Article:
“The marriage catechumenate is not preparation for passing an exam but for living a life,” it said, adding that the challenge can be greater in countries where many, or even most, couples live together before marriage.

The preparation should include encouraging couples to observe “premarital chastity” so that rather than “becoming fixed on the physical instrumentalization of the other,” they focus on dialogue and getting to know each other better, it said. “Even in the case of cohabiting couples, it is never useless to speak of the virtue of chastity. This virtue teaches every baptized person, in every condition of life, the right use of one’s sexuality.”

In most cases, the dicastery said, preparing for marriage will “require gradualness, welcome and support, but also the witness of other Christian spouses to welcome and be present along the way. Therefore, it is important that more space be given in communities to the active presence of spouses as spouses, as agents of marriage ministry, and not just as individual believers.”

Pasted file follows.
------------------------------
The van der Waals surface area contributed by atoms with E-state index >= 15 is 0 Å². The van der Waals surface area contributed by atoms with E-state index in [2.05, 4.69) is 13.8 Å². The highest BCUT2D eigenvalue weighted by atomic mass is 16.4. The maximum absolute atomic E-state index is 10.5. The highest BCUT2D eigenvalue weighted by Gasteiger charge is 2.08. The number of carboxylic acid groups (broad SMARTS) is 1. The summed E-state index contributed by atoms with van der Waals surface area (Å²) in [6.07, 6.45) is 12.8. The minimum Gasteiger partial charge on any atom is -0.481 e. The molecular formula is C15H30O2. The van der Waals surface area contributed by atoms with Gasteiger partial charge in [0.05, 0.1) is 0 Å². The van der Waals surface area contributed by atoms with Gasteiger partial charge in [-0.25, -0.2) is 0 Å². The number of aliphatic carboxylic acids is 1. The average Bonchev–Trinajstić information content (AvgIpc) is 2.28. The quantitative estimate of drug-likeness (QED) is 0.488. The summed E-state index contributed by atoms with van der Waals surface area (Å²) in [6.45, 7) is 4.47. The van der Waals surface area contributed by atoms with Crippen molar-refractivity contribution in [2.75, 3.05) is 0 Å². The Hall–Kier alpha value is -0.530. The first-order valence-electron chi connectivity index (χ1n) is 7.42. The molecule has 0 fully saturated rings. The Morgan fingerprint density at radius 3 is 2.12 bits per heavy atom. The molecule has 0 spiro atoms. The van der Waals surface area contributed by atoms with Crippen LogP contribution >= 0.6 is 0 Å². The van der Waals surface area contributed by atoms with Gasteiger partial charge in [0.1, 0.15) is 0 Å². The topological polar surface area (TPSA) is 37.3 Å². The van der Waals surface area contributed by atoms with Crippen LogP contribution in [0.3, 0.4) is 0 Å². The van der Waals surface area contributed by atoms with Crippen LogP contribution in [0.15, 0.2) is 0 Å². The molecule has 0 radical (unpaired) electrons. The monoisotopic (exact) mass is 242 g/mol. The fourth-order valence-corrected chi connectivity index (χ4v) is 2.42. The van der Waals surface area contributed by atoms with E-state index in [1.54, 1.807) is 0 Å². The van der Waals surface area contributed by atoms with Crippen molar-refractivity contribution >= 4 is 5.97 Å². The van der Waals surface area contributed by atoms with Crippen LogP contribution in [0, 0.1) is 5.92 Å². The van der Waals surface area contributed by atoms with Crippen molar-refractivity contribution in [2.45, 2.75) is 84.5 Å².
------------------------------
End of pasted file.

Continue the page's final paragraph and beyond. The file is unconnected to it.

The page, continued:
The couples engaged in ministry need training and education, however, the document said. “Some complex issues pertaining to marital sexuality or openness to life — such as responsible parenting, artificial insemination, prenatal diagnosis and other bioethical issues — have strong ethical, relational and spiritual repercussions for spouses and require specific formation and clarity.”

Getting to know the couples and their beliefs is crucial, the document said.

“In the event that they explicitly and formally reject what the church intends to accomplish when celebrating marriage, the couple cannot be admitted to the sacramental celebration,” it said. However, if there is an “imperfect disposition,” they can be married, but the priest and couples charged with ministry to families must follow up and help them grow in faith and their understanding of what the church teaches.